What is FTP (File Transfer Protocol) and how does it work?

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What's FTP (File Transfer Protocol) and how does it work?

FTP stands for File Transfer Protocol. It is a protocol used to transfer files between an FTP host or server and the client computer. FTP is most commonly used to download files from servers on the Internet. It is an alternative to the HTTP protocol for downloading and uploading files to servers.


The history of FTP

In the early days of computing, complex sets of commands had to be learned to use the Internet. FTP, invented in the early 1970s, established a standard protocol for transferring files between systems.

FTP protocols used for the Internet standard were drafted by the Internet Engineering Task Force committee as a series of RFC (Request for Comments) formal documents. In 1971 the FTP protocol RFC 114 was published. Over the years the document was revised with newer versions making changes to improve the FTP protocol. RFC 959 was published in 1985, which became the current standard specification. The RFC document is still being amended to date, with revisions to improve the security of FTP and adding support for newer technologies.

FTP is used for:

  • Uploading web pages to web servers for publishing on the Internet
  • Browsing and downloading files from public software sites
  • Transferring large files among two parties that are too large for email attachments
  • Downloading and uploading content like university’s assignments via an FTP server
  • Distributing the latest revisions of programs by software developers


Basics Functions and Terms of FTP

To use FTP, you will need FTP client software and an FTP server. You also need to know the server address, the username, and a password and port number. The basic information you need in order to log in successfully follows:

FTP Host: IP address or URL
FTP Port: 21 (unsecured) or 22 (secured)
FTP Username: ftpuser
FTP Password: thisispassword!

PORT is the COMMAND port number you are using to connect to the server. The most common port number is port 21.


Transfer Modes – Passive and Active

In passive mode connections, the FTP client initiates the connections to the command port and data port to the host server. This is the preferred mode in most FTP clients as well as the default FTP setting in SyncBackPro as the client’s firewall will allow outgoing connections to the server.

The FTP client first establishes the connection by opening a port (random port, X>1023) locally and connecting to Port 21 of the server. The client then opens another port X+1 and sends out the PASV command to notify the server it is in passive mode.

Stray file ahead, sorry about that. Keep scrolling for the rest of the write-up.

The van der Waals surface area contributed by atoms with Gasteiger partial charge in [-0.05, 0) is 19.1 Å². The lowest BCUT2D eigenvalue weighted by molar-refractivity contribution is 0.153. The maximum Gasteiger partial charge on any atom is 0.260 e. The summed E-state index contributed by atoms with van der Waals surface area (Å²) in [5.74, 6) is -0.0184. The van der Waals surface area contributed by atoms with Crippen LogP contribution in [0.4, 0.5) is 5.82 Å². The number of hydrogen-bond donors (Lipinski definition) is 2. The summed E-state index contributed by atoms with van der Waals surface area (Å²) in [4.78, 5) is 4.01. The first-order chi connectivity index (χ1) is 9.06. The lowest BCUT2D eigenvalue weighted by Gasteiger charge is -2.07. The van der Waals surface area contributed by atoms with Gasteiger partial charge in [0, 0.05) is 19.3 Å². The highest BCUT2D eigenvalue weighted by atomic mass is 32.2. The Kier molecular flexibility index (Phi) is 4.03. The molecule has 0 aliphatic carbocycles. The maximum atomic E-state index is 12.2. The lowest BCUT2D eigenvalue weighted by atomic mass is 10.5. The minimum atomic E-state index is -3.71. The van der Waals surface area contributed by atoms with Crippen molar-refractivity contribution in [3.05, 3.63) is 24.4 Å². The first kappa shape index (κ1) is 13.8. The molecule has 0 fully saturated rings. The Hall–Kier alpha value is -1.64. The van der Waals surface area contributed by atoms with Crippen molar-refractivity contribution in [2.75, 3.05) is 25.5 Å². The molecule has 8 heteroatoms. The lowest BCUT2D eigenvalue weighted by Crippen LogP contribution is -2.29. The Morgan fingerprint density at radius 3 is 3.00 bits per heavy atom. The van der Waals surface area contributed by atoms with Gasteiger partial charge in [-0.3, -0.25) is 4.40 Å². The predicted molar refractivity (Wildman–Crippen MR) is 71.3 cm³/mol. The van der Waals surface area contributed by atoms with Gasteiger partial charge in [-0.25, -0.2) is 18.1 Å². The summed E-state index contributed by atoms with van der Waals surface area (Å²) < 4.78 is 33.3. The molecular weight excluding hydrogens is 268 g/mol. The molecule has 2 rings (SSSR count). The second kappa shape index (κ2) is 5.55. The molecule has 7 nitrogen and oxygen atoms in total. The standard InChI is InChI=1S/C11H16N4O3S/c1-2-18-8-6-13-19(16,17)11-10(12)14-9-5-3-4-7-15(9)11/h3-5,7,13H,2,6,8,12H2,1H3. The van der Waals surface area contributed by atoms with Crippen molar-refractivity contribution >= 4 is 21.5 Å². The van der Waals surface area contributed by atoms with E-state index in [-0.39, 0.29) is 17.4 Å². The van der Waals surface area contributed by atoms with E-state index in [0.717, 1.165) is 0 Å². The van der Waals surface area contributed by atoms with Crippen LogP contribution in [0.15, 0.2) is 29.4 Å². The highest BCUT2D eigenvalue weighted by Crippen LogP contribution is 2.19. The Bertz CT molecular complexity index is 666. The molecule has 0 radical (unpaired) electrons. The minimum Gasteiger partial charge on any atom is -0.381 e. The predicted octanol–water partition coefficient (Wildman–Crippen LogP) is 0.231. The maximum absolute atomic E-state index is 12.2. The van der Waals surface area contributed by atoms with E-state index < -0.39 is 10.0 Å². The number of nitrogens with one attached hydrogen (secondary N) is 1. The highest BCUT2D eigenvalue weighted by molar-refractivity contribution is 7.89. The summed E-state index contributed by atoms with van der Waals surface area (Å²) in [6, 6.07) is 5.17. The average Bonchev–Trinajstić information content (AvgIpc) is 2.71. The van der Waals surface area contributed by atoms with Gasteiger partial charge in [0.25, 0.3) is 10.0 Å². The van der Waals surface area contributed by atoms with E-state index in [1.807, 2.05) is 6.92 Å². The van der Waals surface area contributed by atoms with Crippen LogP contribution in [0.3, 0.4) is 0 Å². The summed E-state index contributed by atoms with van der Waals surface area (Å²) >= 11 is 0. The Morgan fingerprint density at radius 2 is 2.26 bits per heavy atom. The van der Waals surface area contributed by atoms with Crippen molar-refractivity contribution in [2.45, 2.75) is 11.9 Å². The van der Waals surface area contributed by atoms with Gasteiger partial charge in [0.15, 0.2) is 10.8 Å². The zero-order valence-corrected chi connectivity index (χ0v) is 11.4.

The server will respond by specified listening port and acknowledges the client by sending out P to it. Then the client initiates the connection from port X+1 to the server’s port Y for data transferring.

In active mode, the FTP client initiates the connection by connecting to the server’s command port Port 21). The client then opens a listening data port and sends the command PORT to the server. The server, using Port 20, will initiate the connection to the specified data port on the FTP client.

The problem with this is that the client simply tells the server which data port it is listening to and the server is the one making the connection to the client. Thus to the client’s firewall, it appears that an external system is trying to make a connection to an internal system. This causes the firewall to block this connection unless it was configured beforehand to allow it.


Encryption Type

An encrypted connection secures the data while it is transferred between systems. FTP connections are usually not encrypted but some FTP servers may require or offer an encrypted connection. The types of encryption are:

  • Implicit SSL – Only SSL supported clients are allowed access. Secured communication is setup from the beginning of the connection. Server and client do not transmit clear text during the session. Default SSL port is 990.
  • Explicit SSL – A mix of non-secure and secure clients are allowed.
  • Unencrypted FTP connection are established but can be upgraded to a secure connection when sensitive data are requested for sending.
  • SFTP – SFTP stands for Secure FTP. It uses secure shell connection (SSH) and requires encrypted public key authentication. Files are transferred between computers over a SSH secure data stream.


The main reason to use the FTP

  1. It allows you to transfer multiple files and folders.
  2. When the connection is lost then it has the ability to resume the transfer.
  3. There is no limitation on the size of the file to be transferred. The browsers allow a transfer of only up to 2 GB.
  4. Many FTP clients like FileZilla have the ability to schedule the transfers.
  5. The data transfer is faster than HTTP.
  6. The items that are to be uploaded or downloaded are added to the ‘queue’. The FTP client can add items to the ‘queue’.

FTP has been around for a long time and while its popularity has decreased since the introduction of cloud services, it is still commonly used by administrators for file uploads to the web server, file data transfer, remote backup and backups to FTP servers.


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